The Child and Adolescent At-risk Evaluation for Bipolar Disorder Program
We are currently running the following studies.
Do you have mood swings? Have you been diagnosed with bipolar disorder? Do you have a family member who has bipolar disorder? Do you have a child who has anxiety or worries too much?
- 1. For children and adolescents at-risk for bipolar disorder:
If so, your child may qualify for a study and we would like to talk to you about it.
We are seeking to understand the development of bipolar disorder from an early age. Participants will be asked to answer some questionnaires and undergo a brain scan (MRI). There is no radiation involved with the brain scan and results will be used to create treatments for children and adolescents at-risk for developing bipolar disorder.
Even if you do not know if you or your child's other biological parent has bipolar disorder, but your child has anxiety or worries, we can evaluate you for bipolar disorder. You do not need to already have a diagnosis of bipolar disorder to be in the study.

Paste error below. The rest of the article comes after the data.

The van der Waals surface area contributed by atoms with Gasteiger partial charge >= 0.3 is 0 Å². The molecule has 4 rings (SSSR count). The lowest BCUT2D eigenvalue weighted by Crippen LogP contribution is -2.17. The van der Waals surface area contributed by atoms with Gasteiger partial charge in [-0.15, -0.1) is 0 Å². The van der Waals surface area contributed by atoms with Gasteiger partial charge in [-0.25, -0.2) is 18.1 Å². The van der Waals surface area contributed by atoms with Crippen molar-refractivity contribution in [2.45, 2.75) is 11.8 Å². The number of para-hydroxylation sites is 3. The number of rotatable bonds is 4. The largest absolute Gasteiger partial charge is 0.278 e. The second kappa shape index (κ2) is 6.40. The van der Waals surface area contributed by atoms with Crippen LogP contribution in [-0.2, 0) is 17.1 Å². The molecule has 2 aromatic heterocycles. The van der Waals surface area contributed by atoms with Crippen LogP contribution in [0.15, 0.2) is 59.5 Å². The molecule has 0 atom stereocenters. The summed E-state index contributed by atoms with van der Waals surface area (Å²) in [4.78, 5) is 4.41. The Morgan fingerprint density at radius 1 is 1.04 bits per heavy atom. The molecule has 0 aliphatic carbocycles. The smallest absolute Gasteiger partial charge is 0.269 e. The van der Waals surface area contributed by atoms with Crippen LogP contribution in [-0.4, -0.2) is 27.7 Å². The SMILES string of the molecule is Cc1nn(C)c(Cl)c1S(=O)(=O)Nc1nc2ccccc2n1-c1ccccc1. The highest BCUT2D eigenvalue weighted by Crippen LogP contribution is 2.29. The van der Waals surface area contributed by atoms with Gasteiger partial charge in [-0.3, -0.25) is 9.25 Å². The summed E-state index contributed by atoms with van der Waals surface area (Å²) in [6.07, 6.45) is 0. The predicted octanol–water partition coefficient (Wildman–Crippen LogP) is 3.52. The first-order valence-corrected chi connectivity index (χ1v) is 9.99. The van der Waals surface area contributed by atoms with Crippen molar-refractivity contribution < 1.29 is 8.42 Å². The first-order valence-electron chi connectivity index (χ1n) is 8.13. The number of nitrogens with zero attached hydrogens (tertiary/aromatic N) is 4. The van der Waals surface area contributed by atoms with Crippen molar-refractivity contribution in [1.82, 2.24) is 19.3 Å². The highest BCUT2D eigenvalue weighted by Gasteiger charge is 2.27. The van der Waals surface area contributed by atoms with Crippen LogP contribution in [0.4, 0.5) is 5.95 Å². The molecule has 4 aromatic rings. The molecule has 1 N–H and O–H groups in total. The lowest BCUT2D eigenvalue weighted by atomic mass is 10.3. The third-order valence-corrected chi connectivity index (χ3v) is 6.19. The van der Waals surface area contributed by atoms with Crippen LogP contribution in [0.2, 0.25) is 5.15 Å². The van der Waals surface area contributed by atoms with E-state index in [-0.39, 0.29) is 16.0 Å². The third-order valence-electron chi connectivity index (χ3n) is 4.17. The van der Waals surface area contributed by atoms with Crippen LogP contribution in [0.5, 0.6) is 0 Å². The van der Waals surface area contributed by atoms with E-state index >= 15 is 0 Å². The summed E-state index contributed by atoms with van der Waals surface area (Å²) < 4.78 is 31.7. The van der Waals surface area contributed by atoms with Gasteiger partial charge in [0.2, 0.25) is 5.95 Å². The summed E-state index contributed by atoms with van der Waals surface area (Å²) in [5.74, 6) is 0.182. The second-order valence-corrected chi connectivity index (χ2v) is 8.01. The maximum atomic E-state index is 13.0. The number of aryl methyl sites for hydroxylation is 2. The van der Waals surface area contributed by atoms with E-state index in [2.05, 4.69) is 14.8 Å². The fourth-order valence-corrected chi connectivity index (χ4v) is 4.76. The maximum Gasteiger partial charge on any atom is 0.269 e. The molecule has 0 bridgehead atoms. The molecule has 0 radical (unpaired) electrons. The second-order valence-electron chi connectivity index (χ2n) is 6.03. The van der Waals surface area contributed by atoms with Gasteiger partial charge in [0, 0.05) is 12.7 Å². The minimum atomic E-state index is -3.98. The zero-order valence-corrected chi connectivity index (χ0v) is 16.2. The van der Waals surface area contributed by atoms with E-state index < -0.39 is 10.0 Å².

This study is actively recruiting children and adolescents 8-17 years old.
2. For children already diagnosed with bipolar disorder or who experience mood swings and bipolar disorder is suspected:
Do you have a child who has bipolar disorder - or maybe you aren't sure and your child has mood swings?
If you have a child that experiences mood swings or has already been diagnosed with bipolar disorder and that child has a sibling, they may qualify for this study. In collaboration with the Texas Biomedical Institute, we are looking at whether stem cells can be used to generate neural tissue from which we can examine various genetic components and their relationship with neurocognitive tests and brain structure. Participants will be required to undergo a blood draw (small tube, numbing cream provided) and a brain scan (MRI). THIS STUDY IS NOW CLOSED.
Please call 210-450-8362 or email email@example.com if you believe your child/children may qualify and would like more information on these studies.